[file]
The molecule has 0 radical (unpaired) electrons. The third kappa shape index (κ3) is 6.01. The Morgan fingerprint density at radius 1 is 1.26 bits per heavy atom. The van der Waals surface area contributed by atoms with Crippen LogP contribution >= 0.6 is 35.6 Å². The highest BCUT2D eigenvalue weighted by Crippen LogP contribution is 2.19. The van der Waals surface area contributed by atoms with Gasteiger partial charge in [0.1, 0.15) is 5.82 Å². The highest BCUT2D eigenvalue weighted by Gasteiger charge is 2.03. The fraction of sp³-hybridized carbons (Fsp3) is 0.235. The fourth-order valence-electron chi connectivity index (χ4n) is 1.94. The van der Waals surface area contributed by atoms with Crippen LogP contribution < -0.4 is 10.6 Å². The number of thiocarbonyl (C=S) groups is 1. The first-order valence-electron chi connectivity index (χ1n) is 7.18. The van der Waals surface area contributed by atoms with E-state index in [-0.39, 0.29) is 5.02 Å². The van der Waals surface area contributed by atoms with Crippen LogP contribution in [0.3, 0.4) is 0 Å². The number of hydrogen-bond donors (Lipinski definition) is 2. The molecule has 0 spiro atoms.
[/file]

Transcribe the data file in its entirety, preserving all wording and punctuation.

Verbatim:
The molecule has 0 radical (unpaired) electrons. The third kappa shape index (κ3) is 6.01. The Morgan fingerprint density at radius 1 is 1.26 bits per heavy atom. The van der Waals surface area contributed by atoms with Crippen LogP contribution >= 0.6 is 35.6 Å². The highest BCUT2D eigenvalue weighted by Crippen LogP contribution is 2.19. The van der Waals surface area contributed by atoms with Gasteiger partial charge in [0.1, 0.15) is 5.82 Å². The highest BCUT2D eigenvalue weighted by Gasteiger charge is 2.03. The fraction of sp³-hybridized carbons (Fsp3) is 0.235. The fourth-order valence-electron chi connectivity index (χ4n) is 1.94. The van der Waals surface area contributed by atoms with Crippen LogP contribution < -0.4 is 10.6 Å². The number of thiocarbonyl (C=S) groups is 1. The first-order valence-electron chi connectivity index (χ1n) is 7.18. The van der Waals surface area contributed by atoms with E-state index in [-0.39, 0.29) is 5.02 Å². The van der Waals surface area contributed by atoms with Crippen LogP contribution in [0.3, 0.4) is 0 Å². The number of hydrogen-bond donors (Lipinski definition) is 2. The molecule has 0 spiro atoms.